Korean J Physiol Pharmacol.  2009 Oct;13(5):379-383. 10.4196/kjpp.2009.13.5.379.

Preventing Extracellular Diffusion of Trigeminal Nitric Oxide Enhances Formalin-induced Orofacial Pain

  • 1Department of Oral Physiology, School of Dentistry, Kyungpook National University, Daegu 700-412, Korea. dyoun@knu.ac.kr
  • 2School of Dentistry, Brain Korea 21, Brain Science and Engineering Institute, Kyungpook National University, Daegu 700-412, Korea.


Nitric oxide (NO), a diffusible gas, is produced in the central nervous system, including the spinal cord dorsal horn and the trigeminal nucleus, the first central areas processing nociceptive information from periphery. In the spinal cord, it has been demonstrated that NO acts as pronociceptive or antinociceptive mediators, apparently in a concentration-dependent manner. However, the central role of NO in the trigeminal nucleus remains uncertain in support of processing the orofacial nociception. Thus, we here investigated the central role of NO in formalin (3%)-induced orofacial pain in rats by administering membrane-permeable or -impermeable inhibitors, relating to the NO signaling pathways, into intracisternal space. The intracisternal pretreatments with the NO synthase inhibitor L-NAME, the NO-sensitive guanylate cyclase inhibitor ODQ, and the protein kinase C inhibitor GF109203X, all of which are permeable to the cell membrane, significantly reduced the formalin-induced pain, whereas the membrane-impermeable NO scavenger PTIO significantly enhanced it, compared to vehicle controls. These data suggest that an overall effect of NO production in the trigeminal nucleus is pronociceptive, but NO extracellularly diffused out of its producing neurons would have an antinociceptive action.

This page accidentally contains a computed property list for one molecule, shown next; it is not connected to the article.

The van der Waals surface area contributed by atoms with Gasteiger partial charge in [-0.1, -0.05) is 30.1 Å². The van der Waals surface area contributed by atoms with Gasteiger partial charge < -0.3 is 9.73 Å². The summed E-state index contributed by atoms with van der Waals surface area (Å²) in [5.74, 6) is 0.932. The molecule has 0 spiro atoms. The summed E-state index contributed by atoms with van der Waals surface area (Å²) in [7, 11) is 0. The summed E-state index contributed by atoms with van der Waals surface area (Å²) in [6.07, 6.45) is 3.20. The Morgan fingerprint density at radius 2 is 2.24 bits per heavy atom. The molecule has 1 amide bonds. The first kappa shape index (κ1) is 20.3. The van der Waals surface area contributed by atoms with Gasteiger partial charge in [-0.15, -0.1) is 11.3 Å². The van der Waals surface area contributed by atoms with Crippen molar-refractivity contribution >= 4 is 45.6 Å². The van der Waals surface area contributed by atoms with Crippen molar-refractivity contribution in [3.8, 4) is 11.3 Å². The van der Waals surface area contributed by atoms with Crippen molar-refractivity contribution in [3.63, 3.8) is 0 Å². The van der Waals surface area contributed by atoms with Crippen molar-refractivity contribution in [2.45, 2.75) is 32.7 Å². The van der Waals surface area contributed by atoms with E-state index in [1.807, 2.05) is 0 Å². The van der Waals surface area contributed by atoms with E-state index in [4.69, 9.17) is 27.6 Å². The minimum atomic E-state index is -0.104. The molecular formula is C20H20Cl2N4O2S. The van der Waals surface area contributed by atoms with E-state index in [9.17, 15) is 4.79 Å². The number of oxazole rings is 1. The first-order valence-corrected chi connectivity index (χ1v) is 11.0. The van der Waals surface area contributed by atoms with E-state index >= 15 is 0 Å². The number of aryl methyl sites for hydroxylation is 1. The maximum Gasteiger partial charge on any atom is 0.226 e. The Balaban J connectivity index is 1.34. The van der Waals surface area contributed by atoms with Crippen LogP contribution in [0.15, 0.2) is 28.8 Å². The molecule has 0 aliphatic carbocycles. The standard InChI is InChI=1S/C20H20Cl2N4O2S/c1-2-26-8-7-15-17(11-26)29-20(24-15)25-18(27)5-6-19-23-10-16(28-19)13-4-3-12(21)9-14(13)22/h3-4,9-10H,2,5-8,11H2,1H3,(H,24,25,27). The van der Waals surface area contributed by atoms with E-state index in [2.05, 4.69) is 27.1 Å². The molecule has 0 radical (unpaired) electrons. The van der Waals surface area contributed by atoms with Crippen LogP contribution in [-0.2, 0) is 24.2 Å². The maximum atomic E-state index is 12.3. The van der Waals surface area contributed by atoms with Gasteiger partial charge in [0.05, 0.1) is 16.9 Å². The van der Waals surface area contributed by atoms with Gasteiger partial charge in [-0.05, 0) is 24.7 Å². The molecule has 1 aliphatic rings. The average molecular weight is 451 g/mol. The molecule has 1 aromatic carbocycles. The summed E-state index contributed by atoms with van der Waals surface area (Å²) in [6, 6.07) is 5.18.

Nitric oxide; Orofacial pain; Formalin test; Central mechanism
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